Since you all seem to be blind to the elephant in the room, let me point it out for you. If these newspaper sites didn’t want Google to list them, they can easily opt out by including the appropriate tag in their sites. They don’t even have to contact Google directly for this, it’s automatic. So, why don’t they do this? Let me ask you that again. Why don’t they do this? Think really hard now. It’s because GOOGLE MAKES THEM MONEY BY LISTING THE SNIPPETS. Google provides to these papers, free of charge, a money making traffic stream, and these papers are crying because they want Google to pay them for that privilege. It’s ridiculous. If anything, they should be paying Google.

    Think about it. If you have a product to sell and you want to use Google to advertise it, you will pay Google for its ad-words service to list your advertisements within its network. To get this advertising, you have to pay. These newspapers are essentially getting an entire branch of the Google empire (Google News) all to themselves for free. No advertising expenses AT ALL. And now they want Google to PAY THEM in order to do this.

    If you can’t see how backwards this whole issue is, you seriously need to learn how to think for yourself instead of letting your media “educate” you.

    • There is a vast difference from bring listed in search engines to being quoted in a bogus thing called Google News – Google doesn’t write a single news story. It’s simply URL scraping to make Google a better stop on the internet.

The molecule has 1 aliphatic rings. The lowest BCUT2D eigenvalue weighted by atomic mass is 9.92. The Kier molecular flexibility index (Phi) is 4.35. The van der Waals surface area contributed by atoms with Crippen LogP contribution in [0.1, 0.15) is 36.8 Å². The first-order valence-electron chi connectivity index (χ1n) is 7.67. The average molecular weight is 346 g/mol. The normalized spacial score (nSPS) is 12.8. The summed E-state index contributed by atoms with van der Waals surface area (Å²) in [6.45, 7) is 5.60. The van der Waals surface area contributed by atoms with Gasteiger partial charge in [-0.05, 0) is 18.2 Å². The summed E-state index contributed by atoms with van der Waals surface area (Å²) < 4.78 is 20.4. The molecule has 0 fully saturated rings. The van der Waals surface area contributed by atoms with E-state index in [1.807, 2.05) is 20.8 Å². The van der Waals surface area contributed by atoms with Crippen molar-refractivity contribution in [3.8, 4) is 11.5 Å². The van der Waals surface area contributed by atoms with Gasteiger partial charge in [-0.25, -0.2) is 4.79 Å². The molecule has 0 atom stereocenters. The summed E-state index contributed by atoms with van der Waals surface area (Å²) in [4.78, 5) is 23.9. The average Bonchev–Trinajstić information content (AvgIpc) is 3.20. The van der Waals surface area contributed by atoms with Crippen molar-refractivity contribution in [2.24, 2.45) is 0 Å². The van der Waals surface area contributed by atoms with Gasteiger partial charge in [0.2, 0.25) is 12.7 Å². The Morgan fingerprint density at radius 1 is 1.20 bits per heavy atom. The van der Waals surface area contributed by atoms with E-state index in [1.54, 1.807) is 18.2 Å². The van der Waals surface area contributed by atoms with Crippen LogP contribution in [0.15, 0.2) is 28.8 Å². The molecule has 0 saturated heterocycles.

Apple at least has tried to let content makers monazite their content thru a revenue sharing plan, and a sales plan. Google does none of this. It’s theft of product, plain and simple.

  5. Google aggregates, that is their business model. Most of their flagship products are those aggregated for free: +You, Images, YouTube, and News. They seem to be willing to have pay models for Play (Music+Apps+Movies).

    Matt, tell us why neither Google or anyone else seem to be claiming fair use of music, apps, and movies? Why do they copy Apple and pay for these items?

    But, why do they not aggregate news is a store and sell news subscriptions? Apple has tried to assist in this effort with NewsStand in iOS. Others see the value in sharing the bounty… but Google hardly has it in their DNA. What is it about Google DNA that they should deem what is free and what is not? They are no longer an innocent little search engine.

  6. Physicalist

    Google DIDN’T cut a deal in Germany. And I received an Email from Google (via their campaign) that clearly states that, although this law is not as bad as it could have been, it is still a desaster. You mix things that clearly have nothing to do with each other.
    Google did strike a deal in France, but the German law has nothing to do with it.

    • Thanks, but I didn’t say Google cut a deal in Germany — just that it clearly didn’t win. And coming on top of the deals it did cut in Belgium and France, I think that is sending a message about Google’s willingness to fight for this principle.